The Bank of Montreal is said to have been working with authorities to find the cause of the issue. Bank of Montreal is also Canada’s fourth biggest money lender. They have still not disclosed how many customers have been affected by this attack or if the customers have lost money.
They gave a statement saying, “Customers are recommended to monitor their accounts and notify BMO with any suspicious activity.”
On Thursday 24th May, the airport screens at Mashhad city in northeast Iran were hacked and defaced by an unknown group of hackers with messages against the Iranian government.
The hackers left images on the arrival and departure monitor screens at the airport displaying statements against the Iranian government and military’s activities and presence in the Middle East. According to Radio Farda, the messages were left in the Persian language which when translated into English accused the Iranian government of wasting Iranian lives and resources in Lebanon, Syria, and Gaza.
“Wasting Iranians lives and financial resources in Gaza, Lebanon, and Syria by the Islamic Revolution Guards Corps (IRGC),” said the deface message.
Moreover, hackers hacked into the official email account of Mohsen Eidizadeh, the head of Mashad airport civil aviation and used it to spread the word about their hack. Additionally, the group urged Iranians to take snapshots of deface screens and use social media platforms to spread the word using the hashtag “Protests_alloverthecountry.”
Max Schrems who is a longtime critic of the companies because of their data collection and data policies, filed a lawsuit against both Facebook and Google, of 3.9 Billion Euros each. It was filed a day after GDPR was to be enforced.
GDPR requires the companies to take clear consent before taking any personal data from the users and these guidelines have instructed the companies to revise their user privacy policies and data collection practices. There is also a lot of widespread uncertainty on how the European regulation and the government officials representing the European regulation committee will treat the requirements.
The lawsuit was filed on the basis of the findings of Schrems, which suggested that both the companies named had not totally complied with GDPR yet. There were some key and vital parts left out, which could put the users' private data at risk. The companies are currently disputing the lawsuits saying that “We build privacy and security into our products from the very earliest stages,” Google said in a statement, “and are committed to complying with the EU GDPR.” Similarly, Facebook has followed Google saying that they have prepared for the past 18 month trying to comply with the GDPR regulations.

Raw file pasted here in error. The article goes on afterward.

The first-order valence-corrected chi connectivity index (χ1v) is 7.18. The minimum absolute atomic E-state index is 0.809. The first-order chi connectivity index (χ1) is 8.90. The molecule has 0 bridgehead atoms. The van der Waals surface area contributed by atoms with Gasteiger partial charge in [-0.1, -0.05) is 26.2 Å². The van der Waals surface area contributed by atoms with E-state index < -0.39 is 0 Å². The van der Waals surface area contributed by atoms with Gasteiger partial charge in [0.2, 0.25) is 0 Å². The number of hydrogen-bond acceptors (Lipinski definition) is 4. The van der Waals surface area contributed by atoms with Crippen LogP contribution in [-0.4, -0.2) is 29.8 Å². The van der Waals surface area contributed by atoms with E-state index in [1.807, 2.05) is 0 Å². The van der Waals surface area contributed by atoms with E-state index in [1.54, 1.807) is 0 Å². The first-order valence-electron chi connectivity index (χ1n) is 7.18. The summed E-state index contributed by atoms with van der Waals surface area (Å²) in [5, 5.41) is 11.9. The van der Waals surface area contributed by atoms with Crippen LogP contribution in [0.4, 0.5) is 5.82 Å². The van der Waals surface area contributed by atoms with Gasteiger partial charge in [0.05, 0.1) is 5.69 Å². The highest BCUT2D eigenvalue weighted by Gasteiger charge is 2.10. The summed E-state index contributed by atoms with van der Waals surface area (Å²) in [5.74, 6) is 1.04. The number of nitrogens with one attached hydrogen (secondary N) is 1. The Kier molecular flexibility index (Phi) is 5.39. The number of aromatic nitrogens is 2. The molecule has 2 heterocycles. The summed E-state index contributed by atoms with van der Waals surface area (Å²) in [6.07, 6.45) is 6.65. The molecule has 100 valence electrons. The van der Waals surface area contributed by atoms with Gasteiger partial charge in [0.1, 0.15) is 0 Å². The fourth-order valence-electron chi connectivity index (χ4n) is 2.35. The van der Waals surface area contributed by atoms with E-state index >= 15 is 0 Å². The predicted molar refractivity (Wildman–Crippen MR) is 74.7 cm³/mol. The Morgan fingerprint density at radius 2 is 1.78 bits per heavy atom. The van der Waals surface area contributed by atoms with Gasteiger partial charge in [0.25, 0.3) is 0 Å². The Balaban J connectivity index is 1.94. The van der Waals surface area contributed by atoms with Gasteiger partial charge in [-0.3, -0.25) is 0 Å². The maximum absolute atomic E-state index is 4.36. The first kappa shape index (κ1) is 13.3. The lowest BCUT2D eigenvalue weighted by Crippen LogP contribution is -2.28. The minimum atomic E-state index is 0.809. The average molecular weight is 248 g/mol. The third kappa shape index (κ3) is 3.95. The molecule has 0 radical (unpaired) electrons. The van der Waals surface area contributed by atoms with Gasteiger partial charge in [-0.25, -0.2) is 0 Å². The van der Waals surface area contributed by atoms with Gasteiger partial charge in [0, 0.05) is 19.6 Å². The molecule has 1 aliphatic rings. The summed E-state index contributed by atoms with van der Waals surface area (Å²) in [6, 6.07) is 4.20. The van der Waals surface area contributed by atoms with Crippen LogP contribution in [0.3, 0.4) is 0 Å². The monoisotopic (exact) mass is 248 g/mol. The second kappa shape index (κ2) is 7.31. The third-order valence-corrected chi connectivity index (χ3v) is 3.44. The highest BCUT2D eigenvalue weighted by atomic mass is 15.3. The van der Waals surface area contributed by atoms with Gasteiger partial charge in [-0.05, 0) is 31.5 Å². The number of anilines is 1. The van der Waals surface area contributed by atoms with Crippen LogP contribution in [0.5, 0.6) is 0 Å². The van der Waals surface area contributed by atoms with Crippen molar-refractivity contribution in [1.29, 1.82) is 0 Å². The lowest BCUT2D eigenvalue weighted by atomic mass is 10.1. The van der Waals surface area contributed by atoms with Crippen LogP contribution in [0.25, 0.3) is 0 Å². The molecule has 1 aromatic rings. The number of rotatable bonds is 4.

A team from UpGuard discovered an unsecured AWS S3 bucket exposed to the Internet which contained about 3.2 Million records. The records were from a non-profit organization serving LA County named “211 LA County”. The records also had credentials of 211 system operators and email addresses of their contacts. There were more than 200,000 rows of detailed notes.
The notes held information such as abuser names, graphic descriptions of elder abuse, child abuse and suicidal distress, raising serious, large-scale privacy concerns. The bucket, which was located in the subdomain 'LA County', was found to be misfigured and anonymously accessible.
UpGuard later assured the public that the bucket was no longer accessible by everyone after they had informed LA County about it. But this incident throws light on all the big companies that store data online and that can they store such high risk information in unsafe places.
Hackers have found a new technique to access WordPress websites through weak accounts who do not have a two way authentication and through JetPack plugins. The technique is highly complex to compromise a website and a hacker must utilize multiple steps to attack a WordPress website.
Hackers first try and hijack websites by trying reused passwords of the usernames they have. This is where the two way authentication loophole is compromised. There is an analytics module named Jetpack which is one of the most popular plugins for WordPress Sites. JetPack provides an ability to install various plugins across different sites by just using the wordpress.com Jetpack dashboard. The plugin doesn’t even have to be hosted or hidden on the official WordPress.org repository, and criminals can easily upload a ZIP file with the malicious code that then gets sent to each site.
Hackers are taking advantage of this remote management feature to deploy backdoored plugins across previously secured websites. Experts say that attacks started on May 16, with the hackers deploying a plugin named “pluginsamonsters,” later switching to another plugin named “wpsmilepack” on May 21.